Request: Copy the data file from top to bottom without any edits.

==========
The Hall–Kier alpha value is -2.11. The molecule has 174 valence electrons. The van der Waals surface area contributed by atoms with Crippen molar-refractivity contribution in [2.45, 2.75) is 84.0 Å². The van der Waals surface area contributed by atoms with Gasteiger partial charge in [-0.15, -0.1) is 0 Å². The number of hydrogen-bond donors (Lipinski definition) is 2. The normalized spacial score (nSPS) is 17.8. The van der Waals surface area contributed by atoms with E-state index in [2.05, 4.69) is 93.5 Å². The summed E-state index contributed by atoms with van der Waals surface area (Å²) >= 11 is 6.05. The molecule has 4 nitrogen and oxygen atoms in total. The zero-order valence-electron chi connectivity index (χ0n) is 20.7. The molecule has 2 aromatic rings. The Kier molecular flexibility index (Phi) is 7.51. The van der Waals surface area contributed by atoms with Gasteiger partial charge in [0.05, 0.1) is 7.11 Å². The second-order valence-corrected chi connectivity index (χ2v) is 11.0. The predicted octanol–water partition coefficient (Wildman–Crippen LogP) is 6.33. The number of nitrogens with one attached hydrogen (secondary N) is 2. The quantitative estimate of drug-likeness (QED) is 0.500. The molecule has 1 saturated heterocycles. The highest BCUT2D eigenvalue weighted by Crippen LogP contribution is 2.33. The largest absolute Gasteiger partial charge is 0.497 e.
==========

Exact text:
The Hall–Kier alpha value is -2.11. The molecule has 174 valence electrons. The van der Waals surface area contributed by atoms with Crippen molar-refractivity contribution in [2.45, 2.75) is 84.0 Å². The van der Waals surface area contributed by atoms with Gasteiger partial charge in [-0.15, -0.1) is 0 Å². The number of hydrogen-bond donors (Lipinski definition) is 2. The normalized spacial score (nSPS) is 17.8. The van der Waals surface area contributed by atoms with E-state index in [2.05, 4.69) is 93.5 Å². The summed E-state index contributed by atoms with van der Waals surface area (Å²) >= 11 is 6.05. The molecule has 4 nitrogen and oxygen atoms in total. The zero-order valence-electron chi connectivity index (χ0n) is 20.7. The molecule has 2 aromatic rings. The Kier molecular flexibility index (Phi) is 7.51. The van der Waals surface area contributed by atoms with Gasteiger partial charge in [0.05, 0.1) is 7.11 Å². The second-order valence-corrected chi connectivity index (χ2v) is 11.0. The predicted octanol–water partition coefficient (Wildman–Crippen LogP) is 6.33. The number of nitrogens with one attached hydrogen (secondary N) is 2. The quantitative estimate of drug-likeness (QED) is 0.500. The molecule has 1 saturated heterocycles. The highest BCUT2D eigenvalue weighted by Crippen LogP contribution is 2.33. The largest absolute Gasteiger partial charge is 0.497 e.